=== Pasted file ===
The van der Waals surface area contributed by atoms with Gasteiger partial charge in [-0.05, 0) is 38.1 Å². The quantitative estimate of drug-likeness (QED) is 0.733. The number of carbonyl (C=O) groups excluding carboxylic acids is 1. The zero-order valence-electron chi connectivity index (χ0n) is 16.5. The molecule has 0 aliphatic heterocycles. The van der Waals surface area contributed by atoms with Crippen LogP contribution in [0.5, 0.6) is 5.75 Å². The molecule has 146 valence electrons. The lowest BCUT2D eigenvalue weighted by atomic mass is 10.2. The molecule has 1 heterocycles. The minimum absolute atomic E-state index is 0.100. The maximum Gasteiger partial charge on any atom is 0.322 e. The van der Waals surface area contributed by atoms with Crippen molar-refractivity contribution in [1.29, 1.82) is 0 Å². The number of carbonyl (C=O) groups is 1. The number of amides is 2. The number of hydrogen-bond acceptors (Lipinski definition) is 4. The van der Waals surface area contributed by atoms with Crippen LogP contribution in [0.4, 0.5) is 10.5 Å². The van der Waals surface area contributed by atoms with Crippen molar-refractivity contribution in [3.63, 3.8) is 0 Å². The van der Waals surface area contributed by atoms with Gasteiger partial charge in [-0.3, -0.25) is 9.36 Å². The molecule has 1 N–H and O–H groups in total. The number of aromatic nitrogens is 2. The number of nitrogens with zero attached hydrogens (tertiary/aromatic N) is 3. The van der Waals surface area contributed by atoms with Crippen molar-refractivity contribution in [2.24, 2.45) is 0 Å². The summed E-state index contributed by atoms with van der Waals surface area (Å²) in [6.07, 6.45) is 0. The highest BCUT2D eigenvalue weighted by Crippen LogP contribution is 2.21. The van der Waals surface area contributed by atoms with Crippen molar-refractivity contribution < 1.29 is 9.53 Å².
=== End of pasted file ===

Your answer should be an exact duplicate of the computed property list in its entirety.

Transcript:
The van der Waals surface area contributed by atoms with Gasteiger partial charge in [-0.05, 0) is 38.1 Å². The quantitative estimate of drug-likeness (QED) is 0.733. The number of carbonyl (C=O) groups excluding carboxylic acids is 1. The zero-order valence-electron chi connectivity index (χ0n) is 16.5. The molecule has 0 aliphatic heterocycles. The van der Waals surface area contributed by atoms with Crippen LogP contribution in [0.5, 0.6) is 5.75 Å². The molecule has 146 valence electrons. The lowest BCUT2D eigenvalue weighted by atomic mass is 10.2. The molecule has 1 heterocycles. The minimum absolute atomic E-state index is 0.100. The maximum Gasteiger partial charge on any atom is 0.322 e. The van der Waals surface area contributed by atoms with Crippen molar-refractivity contribution in [1.29, 1.82) is 0 Å². The number of carbonyl (C=O) groups is 1. The number of amides is 2. The number of hydrogen-bond acceptors (Lipinski definition) is 4. The van der Waals surface area contributed by atoms with Crippen LogP contribution in [0.4, 0.5) is 10.5 Å². The van der Waals surface area contributed by atoms with Crippen molar-refractivity contribution in [3.63, 3.8) is 0 Å². The van der Waals surface area contributed by atoms with Gasteiger partial charge in [-0.3, -0.25) is 9.36 Å². The molecule has 1 N–H and O–H groups in total. The number of aromatic nitrogens is 2. The number of nitrogens with zero attached hydrogens (tertiary/aromatic N) is 3. The van der Waals surface area contributed by atoms with Crippen molar-refractivity contribution in [2.24, 2.45) is 0 Å². The summed E-state index contributed by atoms with van der Waals surface area (Å²) in [6.07, 6.45) is 0. The highest BCUT2D eigenvalue weighted by Crippen LogP contribution is 2.21. The van der Waals surface area contributed by atoms with Crippen molar-refractivity contribution < 1.29 is 9.53 Å².